Do you ever feel that you want to be able to express your own emotions or describe someone else's emotions using more advanced English vocabulary words?
Perhaps you are at the upper-intermediate level and you want to go deeper and sound more sophisticated.
This article will help you do that.
Today we have a guest lesson from David F. James from The Vocabulary Blog.
David a private English teacher, based in England.
Here is David's lesson:
Words that describe human feelings, emotions or character are always an important part of our vocabulary. Generally people love talking about other people, so it is good to have a large reservoir of words to accurately describe a particular emotion or personality trait.
Let's look at three words that help us to do that: ALOOF, DEJECTED and ECSTATIC.
Aloof is an adjective that describes a person who is distant, either physically or emotionally.
It comes from a nautical word in Dutch conveying the idea of keeping a distance from a wind which would blow a ship towards the shore.
To describe someone as aloof means the person doesn't connect easily with other people.
They may seem unfriendly or on a higher level so they appear not to understand the situation of others.
Here are examples of the word in use:
- "One of the criticisms made of Margaret Thatcher, the British Prime Minister, was that she appeared to be aloof at times. Rightly or wrongly, many ordinary people didn't think she understood their difficult circumstances."
- "The teacher maintained a quiet dignity in class without being aloof."
A word of caution: To describe someone as aloof is not very complimentary. Be careful how you use the word and who you say it to. It can be a useful word if you are in a position of responsibility such as a teacher or a manager and you are asked to assess a pupil or an employee.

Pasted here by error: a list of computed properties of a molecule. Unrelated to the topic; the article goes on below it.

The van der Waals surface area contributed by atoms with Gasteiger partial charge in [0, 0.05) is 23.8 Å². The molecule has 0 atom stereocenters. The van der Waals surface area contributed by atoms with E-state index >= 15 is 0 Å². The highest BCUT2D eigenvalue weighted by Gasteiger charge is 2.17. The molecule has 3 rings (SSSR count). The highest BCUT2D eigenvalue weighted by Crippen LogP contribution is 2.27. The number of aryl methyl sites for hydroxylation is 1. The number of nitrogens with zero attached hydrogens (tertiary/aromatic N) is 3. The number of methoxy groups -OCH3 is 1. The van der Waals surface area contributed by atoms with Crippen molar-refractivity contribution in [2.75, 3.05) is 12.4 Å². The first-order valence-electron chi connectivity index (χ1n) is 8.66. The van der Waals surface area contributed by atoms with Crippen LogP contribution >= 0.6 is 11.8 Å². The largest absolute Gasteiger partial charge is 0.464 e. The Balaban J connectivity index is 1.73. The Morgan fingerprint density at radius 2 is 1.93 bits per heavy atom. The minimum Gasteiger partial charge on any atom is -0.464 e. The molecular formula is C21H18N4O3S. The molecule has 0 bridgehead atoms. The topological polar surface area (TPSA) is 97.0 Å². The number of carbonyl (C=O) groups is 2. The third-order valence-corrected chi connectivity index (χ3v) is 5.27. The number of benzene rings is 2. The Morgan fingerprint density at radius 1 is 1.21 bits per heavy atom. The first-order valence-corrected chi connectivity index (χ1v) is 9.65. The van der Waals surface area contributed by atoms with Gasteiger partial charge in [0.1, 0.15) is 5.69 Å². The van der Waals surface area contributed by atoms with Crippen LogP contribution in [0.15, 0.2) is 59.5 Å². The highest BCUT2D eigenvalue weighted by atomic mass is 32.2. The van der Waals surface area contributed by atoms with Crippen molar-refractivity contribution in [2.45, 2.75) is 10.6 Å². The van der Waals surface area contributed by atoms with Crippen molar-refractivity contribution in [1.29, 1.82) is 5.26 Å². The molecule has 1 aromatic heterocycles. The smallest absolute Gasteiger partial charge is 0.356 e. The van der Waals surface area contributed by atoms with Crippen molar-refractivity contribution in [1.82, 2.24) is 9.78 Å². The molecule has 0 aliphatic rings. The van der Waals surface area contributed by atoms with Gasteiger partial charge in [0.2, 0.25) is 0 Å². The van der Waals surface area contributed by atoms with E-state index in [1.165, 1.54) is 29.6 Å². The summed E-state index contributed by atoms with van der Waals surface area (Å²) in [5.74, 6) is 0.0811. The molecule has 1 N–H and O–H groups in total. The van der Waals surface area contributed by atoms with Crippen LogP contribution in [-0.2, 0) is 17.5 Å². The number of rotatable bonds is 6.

Dejected means to be low in spirits, feeling down, sad because of a failure or loss.
The word comes from a Latin word meaning "a throwing down."
A person who is dejected will often convey it through their body language - a gloomy face, stooped posture, shoulders dropped.
It is often connected with a failure of some kind.
Here are two examples:
- "Andy Murray looked so dejected after losing to Novak Djokovic in the 2013 Australian Open tennis tournament."
- "It was distressing to see a group of dejected, homeless people huddled around the fire on such a bitterly cold night."
Ecstatic is an adjective describing an intense emotion of joy and delight.
The feeling can be so intense it can be likened to a trance when a person is so enraptured or caught up in the emotion of the moment they are unaware of what is going on around them.
Ecstatic comes from a Greek word meaning "unstable" relating to some mystical experience that completely absorbs a person.
The modern connotation is one of intense, pleasurable emotions.
Here are some examples:
- "After trying to have a baby for over 4 years, she was ecstatic when the doctor confirmed she was pregnant."
- "Miss Philippines, Meagan Young, was ecstatic as she was crowned Miss World at the global beauty pageant."
- "Her 15 year old daughter was ecstatic at getting a place right in the front at the Justin Bieber concert."
Considering the depth of intensity with this word, we are advised not to use it frequently, to avoid weakening its power. Wait for something extraordinary before using the word 'ecstatic'.
How can you practice these?
Here is a way to make these words a part of your permanent vocabulary. Think about your friends and family.
Is there anyone you would describe as aloof?
Has there been a time when someone you know was dejected?
Can you think of a time in your life when you were ecstatic?
Link specific examples to these words in your own life and you will have taken a major step toward adding them to your active vocabulary.
Today's article was contributed by David F. James. David teaches English online as a personal trainer. He writes every week on The Vocabulary Blog.